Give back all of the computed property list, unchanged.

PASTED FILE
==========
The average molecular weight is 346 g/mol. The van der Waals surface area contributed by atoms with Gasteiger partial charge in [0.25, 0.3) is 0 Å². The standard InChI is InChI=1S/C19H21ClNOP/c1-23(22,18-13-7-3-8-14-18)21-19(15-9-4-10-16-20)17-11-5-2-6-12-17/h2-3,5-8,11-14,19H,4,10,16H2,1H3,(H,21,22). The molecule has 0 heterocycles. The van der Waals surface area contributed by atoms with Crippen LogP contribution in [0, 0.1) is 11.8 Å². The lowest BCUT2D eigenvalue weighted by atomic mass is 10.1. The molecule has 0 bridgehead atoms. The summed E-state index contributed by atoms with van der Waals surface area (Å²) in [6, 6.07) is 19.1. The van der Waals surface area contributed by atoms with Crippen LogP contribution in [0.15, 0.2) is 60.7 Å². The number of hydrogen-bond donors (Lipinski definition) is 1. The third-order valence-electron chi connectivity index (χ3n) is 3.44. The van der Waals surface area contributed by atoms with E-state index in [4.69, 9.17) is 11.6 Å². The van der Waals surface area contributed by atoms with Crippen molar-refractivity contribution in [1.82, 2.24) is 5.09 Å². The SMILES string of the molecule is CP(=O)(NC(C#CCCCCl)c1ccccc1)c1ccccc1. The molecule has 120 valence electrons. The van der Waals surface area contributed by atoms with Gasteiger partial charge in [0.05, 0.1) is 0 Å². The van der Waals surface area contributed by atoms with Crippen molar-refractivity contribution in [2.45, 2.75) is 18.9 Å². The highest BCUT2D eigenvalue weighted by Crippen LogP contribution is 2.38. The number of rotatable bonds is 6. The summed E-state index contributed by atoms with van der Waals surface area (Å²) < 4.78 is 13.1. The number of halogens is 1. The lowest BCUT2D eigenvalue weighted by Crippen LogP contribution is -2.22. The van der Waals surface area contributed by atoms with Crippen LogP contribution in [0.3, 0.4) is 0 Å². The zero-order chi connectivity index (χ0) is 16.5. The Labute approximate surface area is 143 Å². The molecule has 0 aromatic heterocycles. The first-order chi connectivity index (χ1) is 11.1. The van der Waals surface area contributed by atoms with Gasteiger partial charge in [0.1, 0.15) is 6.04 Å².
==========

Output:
The average molecular weight is 346 g/mol. The van der Waals surface area contributed by atoms with Gasteiger partial charge in [0.25, 0.3) is 0 Å². The standard InChI is InChI=1S/C19H21ClNOP/c1-23(22,18-13-7-3-8-14-18)21-19(15-9-4-10-16-20)17-11-5-2-6-12-17/h2-3,5-8,11-14,19H,4,10,16H2,1H3,(H,21,22). The molecule has 0 heterocycles. The van der Waals surface area contributed by atoms with Crippen LogP contribution in [0, 0.1) is 11.8 Å². The lowest BCUT2D eigenvalue weighted by atomic mass is 10.1. The molecule has 0 bridgehead atoms. The summed E-state index contributed by atoms with van der Waals surface area (Å²) in [6, 6.07) is 19.1. The van der Waals surface area contributed by atoms with Crippen LogP contribution in [0.15, 0.2) is 60.7 Å². The number of hydrogen-bond donors (Lipinski definition) is 1. The third-order valence-electron chi connectivity index (χ3n) is 3.44. The van der Waals surface area contributed by atoms with E-state index in [4.69, 9.17) is 11.6 Å². The van der Waals surface area contributed by atoms with Crippen molar-refractivity contribution in [1.82, 2.24) is 5.09 Å². The SMILES string of the molecule is CP(=O)(NC(C#CCCCCl)c1ccccc1)c1ccccc1. The molecule has 120 valence electrons. The van der Waals surface area contributed by atoms with Gasteiger partial charge in [0.05, 0.1) is 0 Å². The van der Waals surface area contributed by atoms with Crippen molar-refractivity contribution in [2.45, 2.75) is 18.9 Å². The highest BCUT2D eigenvalue weighted by Crippen LogP contribution is 2.38. The number of rotatable bonds is 6. The summed E-state index contributed by atoms with van der Waals surface area (Å²) < 4.78 is 13.1. The number of halogens is 1. The lowest BCUT2D eigenvalue weighted by Crippen LogP contribution is -2.22. The van der Waals surface area contributed by atoms with Crippen LogP contribution in [0.3, 0.4) is 0 Å². The zero-order chi connectivity index (χ0) is 16.5. The Labute approximate surface area is 143 Å². The molecule has 0 aromatic heterocycles. The first-order chi connectivity index (χ1) is 11.1. The van der Waals surface area contributed by atoms with Gasteiger partial charge in [0.1, 0.15) is 6.04 Å².